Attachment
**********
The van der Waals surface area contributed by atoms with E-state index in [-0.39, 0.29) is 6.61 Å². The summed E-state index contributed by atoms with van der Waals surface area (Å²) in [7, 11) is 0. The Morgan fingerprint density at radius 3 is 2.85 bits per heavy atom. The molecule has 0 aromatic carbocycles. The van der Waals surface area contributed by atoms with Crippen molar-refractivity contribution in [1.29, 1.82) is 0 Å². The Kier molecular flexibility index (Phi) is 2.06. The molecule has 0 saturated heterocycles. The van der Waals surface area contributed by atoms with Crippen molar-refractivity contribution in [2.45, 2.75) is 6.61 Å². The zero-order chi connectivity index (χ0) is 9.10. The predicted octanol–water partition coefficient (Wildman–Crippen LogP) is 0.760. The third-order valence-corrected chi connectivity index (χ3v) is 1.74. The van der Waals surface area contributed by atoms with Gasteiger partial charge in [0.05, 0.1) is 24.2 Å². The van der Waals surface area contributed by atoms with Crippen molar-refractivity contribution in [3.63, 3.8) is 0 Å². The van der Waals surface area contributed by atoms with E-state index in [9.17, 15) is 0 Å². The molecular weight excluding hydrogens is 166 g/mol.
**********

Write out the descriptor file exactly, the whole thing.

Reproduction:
The van der Waals surface area contributed by atoms with E-state index in [-0.39, 0.29) is 6.61 Å². The summed E-state index contributed by atoms with van der Waals surface area (Å²) in [7, 11) is 0. The Morgan fingerprint density at radius 3 is 2.85 bits per heavy atom. The molecule has 0 aromatic carbocycles. The van der Waals surface area contributed by atoms with Crippen molar-refractivity contribution in [1.29, 1.82) is 0 Å². The Kier molecular flexibility index (Phi) is 2.06. The molecule has 0 saturated heterocycles. The van der Waals surface area contributed by atoms with Crippen molar-refractivity contribution in [2.45, 2.75) is 6.61 Å². The zero-order chi connectivity index (χ0) is 9.10. The predicted octanol–water partition coefficient (Wildman–Crippen LogP) is 0.760. The third-order valence-corrected chi connectivity index (χ3v) is 1.74. The van der Waals surface area contributed by atoms with Gasteiger partial charge in [0.05, 0.1) is 24.2 Å². The van der Waals surface area contributed by atoms with Crippen molar-refractivity contribution in [3.63, 3.8) is 0 Å². The van der Waals surface area contributed by atoms with E-state index in [9.17, 15) is 0 Å². The molecular weight excluding hydrogens is 166 g/mol.